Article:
Many of us believe that we should “just know how” to relate in ways that bring us happiness. However, creating healthy and fulfilling relationships is an art and a practice. Before we get into some tools for creating more fulfilling relationships take a moment to look at some of the components of a healthy relationship. The following is not an exhaustive list but it will help set the stage:
Open communication: knowing what you think and feel and being willing to share it.
Trust: behaving in a way that is trustworthy, fostering trust, and being more trusting.
Respect: understanding that the other person is an individual and should not be criticized for not being like you or any other person.
Love: I like the expression, “Love is a verb.” Healthy relationships seek to continually work to foster love through behavior.
Integrity: the understanding that each person has his or her own path and it is not loving to take them off their path.
Partnership: the desire to share life ― its struggles and its joys.
Tool #1: The first tool is to figure out what each one of these categories mean to you –and to your partner. By writing down a sentence or two describing each of these components of a fulfilling relationship you will understand better how to create them in your relationship.
Tool #2: To maintain the love inside and outside of ourselves, we need to give it regular and careful attention. If you find yourself feeling frustrated or disconnected with someone close to you, see if you can take a moment to think of three to five positive traits ― things you love about the person. You can do this with your partner or your friend or a parent. You can even take an extra step and tell the person one or more of the things that you really value about them.
Tool #3: Sometimes we block the love coming from another person because of our own inability to feel worthy of love. If you find that you are disconnected or judgmental, check in with yourself to see if you really love yourself. If you are not sure, what is your self-care like? Are you eating, sleeping, attending to responsibilities, and having fun? If not, the problem might not be with the other person ― it might actually be with you.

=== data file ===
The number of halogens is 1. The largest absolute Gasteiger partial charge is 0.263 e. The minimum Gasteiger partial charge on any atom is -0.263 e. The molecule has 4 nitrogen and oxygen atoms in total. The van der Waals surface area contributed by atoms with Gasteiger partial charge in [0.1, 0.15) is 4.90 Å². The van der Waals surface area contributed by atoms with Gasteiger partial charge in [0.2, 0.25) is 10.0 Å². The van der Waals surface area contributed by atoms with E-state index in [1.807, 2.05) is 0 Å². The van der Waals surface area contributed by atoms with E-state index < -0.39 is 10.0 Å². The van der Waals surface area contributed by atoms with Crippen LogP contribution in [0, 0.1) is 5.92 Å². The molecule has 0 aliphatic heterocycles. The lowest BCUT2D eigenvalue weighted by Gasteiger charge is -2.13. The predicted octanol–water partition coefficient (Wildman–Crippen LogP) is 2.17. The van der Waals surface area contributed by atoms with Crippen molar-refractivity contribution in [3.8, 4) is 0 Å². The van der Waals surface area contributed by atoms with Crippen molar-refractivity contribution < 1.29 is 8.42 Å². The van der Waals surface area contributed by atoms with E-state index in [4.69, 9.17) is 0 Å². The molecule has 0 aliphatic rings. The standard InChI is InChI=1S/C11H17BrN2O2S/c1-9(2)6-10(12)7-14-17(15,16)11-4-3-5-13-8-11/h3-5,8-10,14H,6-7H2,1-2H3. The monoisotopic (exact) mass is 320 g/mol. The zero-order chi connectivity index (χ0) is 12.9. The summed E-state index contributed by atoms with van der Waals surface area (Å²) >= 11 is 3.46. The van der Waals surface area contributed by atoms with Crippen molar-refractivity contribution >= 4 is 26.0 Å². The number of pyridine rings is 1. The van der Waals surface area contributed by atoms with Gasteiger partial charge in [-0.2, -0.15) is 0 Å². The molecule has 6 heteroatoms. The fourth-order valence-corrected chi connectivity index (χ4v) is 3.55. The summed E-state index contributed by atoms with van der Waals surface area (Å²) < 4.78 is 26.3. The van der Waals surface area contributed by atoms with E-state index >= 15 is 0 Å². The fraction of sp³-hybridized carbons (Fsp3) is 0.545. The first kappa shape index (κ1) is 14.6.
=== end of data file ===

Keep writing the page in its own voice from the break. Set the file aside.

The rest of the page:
Tool #4: Do you feel that a person or certain people should be there for you no matter what? No matter how you act, no matter how you treat them, no matter whether they show up for themselves or not? Sometimes we think that a person showing up in this way means that they truly love us. This is more the case in a parent-child relationship. However, in a peer relationship or partnership, expecting this is not about love ― it is about dependency. Check yourself; see if you want someone to take care of you ― whether it is emotionally, financially, or physically instead of creating true adult relationships and deeper love.
This week on Real Answers Radio, Dr. Kate offers simple tools that you can start using immediately. If you are craving more from your relationships – more caring, more connection, more meaning – then this show is for you!
Dr. Kate always welcomes your questions and this week’s show is the perfect opportunity to call in with your most pressing relationships questions and get the real answers you need.